Baruch College students work to stop the impact of a fictitious deadly infectious disease threatening humanity
On Feb. 24, 36 graduate students from 14 universities deployed their strategic thinking and leadership capabilities in a global simulation competition to stop the next pandemic. The Marxe School at Baruch College hosted the northeast regional part of the 2018 NASPAA-Batten Student Simulation Competition—a partnership between the University of Virginia Frank Batten School of Leadership and Public Policy and the Network of Schools of Public Policy, Affairs, and Administration (NASPAA). The topic was “Pandemic Crisis Management and Global Health Security.”
“We were delighted to serve as the Northeast U.S. Regional Host Site for this year’s global NASPAA-Batten policy simulation,” said David Birdsell, Dean of the Marxe School of Public and International Affairs at Baruch College. “Simulations provide students with the opportunity to practice the kinds of thinking and action that policymakers tackle in the real world: making sense of new information as it comes in over the transom, making decisions in the absence of certain knowledge, and constantly adjusting policy responses to meet evolving needs.”
Working to Save the World
This fast-paced, time-sensitive competition placed students in top leadership roles where they worked together to minimize the impact of a deadly infectious disease threatening humanity. Students worked in teams representing four different fictitious countries and assumed a variety of high-ranking roles, from Prime Minister to Minister of Public Health, as they navigated difficult policy decisions and their potential outcomes.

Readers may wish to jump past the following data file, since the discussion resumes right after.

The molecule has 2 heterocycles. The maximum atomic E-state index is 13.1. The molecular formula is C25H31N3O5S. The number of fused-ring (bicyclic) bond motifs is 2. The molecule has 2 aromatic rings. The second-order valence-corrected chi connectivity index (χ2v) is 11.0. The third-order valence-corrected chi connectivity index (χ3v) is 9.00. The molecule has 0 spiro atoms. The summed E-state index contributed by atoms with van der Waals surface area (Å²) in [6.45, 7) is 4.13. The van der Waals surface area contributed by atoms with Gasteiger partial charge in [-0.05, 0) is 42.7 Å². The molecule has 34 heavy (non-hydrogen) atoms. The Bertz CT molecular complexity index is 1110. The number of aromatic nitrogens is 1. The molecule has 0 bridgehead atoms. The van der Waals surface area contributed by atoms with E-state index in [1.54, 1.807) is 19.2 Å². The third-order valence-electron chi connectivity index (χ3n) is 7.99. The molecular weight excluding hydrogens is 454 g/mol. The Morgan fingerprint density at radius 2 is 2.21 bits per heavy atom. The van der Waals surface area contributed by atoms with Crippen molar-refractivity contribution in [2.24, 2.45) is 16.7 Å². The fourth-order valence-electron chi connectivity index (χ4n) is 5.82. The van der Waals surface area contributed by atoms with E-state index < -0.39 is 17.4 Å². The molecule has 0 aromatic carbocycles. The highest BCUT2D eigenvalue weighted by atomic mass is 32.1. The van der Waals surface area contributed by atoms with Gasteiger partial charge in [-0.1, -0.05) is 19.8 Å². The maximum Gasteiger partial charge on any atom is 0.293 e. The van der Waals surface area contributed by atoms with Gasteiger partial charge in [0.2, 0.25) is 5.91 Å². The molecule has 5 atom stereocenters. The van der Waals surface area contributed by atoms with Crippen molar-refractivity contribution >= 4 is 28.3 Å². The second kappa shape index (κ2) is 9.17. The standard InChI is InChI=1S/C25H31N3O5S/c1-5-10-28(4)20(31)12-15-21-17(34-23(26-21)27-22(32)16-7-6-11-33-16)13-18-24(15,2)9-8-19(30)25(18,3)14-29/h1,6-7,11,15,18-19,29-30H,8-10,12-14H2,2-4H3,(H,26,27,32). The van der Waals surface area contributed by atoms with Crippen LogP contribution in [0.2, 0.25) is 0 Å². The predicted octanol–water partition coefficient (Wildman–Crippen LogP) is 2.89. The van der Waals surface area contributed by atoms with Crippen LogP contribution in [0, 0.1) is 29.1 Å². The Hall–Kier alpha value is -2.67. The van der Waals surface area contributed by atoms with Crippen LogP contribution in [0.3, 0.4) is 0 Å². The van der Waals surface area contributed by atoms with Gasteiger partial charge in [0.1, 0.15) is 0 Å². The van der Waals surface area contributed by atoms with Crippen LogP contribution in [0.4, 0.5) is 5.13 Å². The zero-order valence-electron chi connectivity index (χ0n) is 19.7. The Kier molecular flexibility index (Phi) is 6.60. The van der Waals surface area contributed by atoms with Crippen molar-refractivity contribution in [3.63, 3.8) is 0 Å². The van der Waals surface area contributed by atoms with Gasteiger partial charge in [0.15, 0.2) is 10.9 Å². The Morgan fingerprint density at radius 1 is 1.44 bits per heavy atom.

Two graduate students Ken Silverman and Sarah Mednick from the Marxe School’s Masters of International Affairs program represented Baruch College in the competition. Five Bachelor of Science in Public Affairs undergraduate students participated in the event.
Dean Birdsell added, “It was particularly rewarding to be one of four sites around the world offering undergraduates the opportunity to participate. Though they were not eligible for the competition, which is restricted to graduate students, they participated in exactly the same simulation, and our five BSPA students performed very well, providing strong support for including undergrads in future competitions.”
The on-site judges evaluated each team on simulation scores, negotiation skills, and written and oral presentations. All judges were from CUNY, with three from the Marxe School: Distinguished Lecturer and Director of the Center for Nonprofit Strategy and Management, James A. Krauskopf; Professor, Jonathan Engel; and Adjunct Professor, James McCarthy. The fourth was Assistant Professor, Minyoung Ku from John Jay College of Criminal Justice. Associate Professor, Anna D’Souza of the Marxe School acted as technical leader and facilitated simulation activities during the day of the competition.
During the week of March 5, a panel of prominent global “super judges” will convene to identify the winner and runner-up of the Global Simulation Competition that consisted of 563 students from 159 universities in 27 countries on five continents.
# # #